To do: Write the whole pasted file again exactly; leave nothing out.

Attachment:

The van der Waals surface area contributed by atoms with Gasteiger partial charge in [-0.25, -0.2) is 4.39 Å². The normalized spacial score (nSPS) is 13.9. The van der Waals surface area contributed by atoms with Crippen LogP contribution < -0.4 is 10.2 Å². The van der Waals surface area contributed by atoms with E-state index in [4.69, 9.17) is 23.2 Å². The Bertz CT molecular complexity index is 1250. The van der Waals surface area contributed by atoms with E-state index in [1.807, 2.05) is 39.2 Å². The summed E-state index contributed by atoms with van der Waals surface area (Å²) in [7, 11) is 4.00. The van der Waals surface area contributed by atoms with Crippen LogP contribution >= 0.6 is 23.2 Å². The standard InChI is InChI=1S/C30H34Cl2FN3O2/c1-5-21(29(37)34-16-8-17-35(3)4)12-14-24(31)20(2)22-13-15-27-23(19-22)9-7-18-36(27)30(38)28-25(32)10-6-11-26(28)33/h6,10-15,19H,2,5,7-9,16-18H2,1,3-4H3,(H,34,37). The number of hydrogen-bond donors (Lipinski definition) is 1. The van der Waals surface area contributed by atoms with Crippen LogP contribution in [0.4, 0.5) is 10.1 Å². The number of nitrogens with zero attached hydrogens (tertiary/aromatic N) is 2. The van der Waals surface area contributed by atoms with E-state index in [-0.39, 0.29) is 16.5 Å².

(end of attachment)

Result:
The van der Waals surface area contributed by atoms with Gasteiger partial charge in [-0.25, -0.2) is 4.39 Å². The normalized spacial score (nSPS) is 13.9. The van der Waals surface area contributed by atoms with Crippen LogP contribution < -0.4 is 10.2 Å². The van der Waals surface area contributed by atoms with E-state index in [4.69, 9.17) is 23.2 Å². The Bertz CT molecular complexity index is 1250. The van der Waals surface area contributed by atoms with E-state index in [1.807, 2.05) is 39.2 Å². The summed E-state index contributed by atoms with van der Waals surface area (Å²) in [7, 11) is 4.00. The van der Waals surface area contributed by atoms with Crippen LogP contribution >= 0.6 is 23.2 Å². The standard InChI is InChI=1S/C30H34Cl2FN3O2/c1-5-21(29(37)34-16-8-17-35(3)4)12-14-24(31)20(2)22-13-15-27-23(19-22)9-7-18-36(27)30(38)28-25(32)10-6-11-26(28)33/h6,10-15,19H,2,5,7-9,16-18H2,1,3-4H3,(H,34,37). The number of hydrogen-bond donors (Lipinski definition) is 1. The van der Waals surface area contributed by atoms with Crippen LogP contribution in [0.4, 0.5) is 10.1 Å². The number of nitrogens with zero attached hydrogens (tertiary/aromatic N) is 2. The van der Waals surface area contributed by atoms with E-state index in [-0.39, 0.29) is 16.5 Å².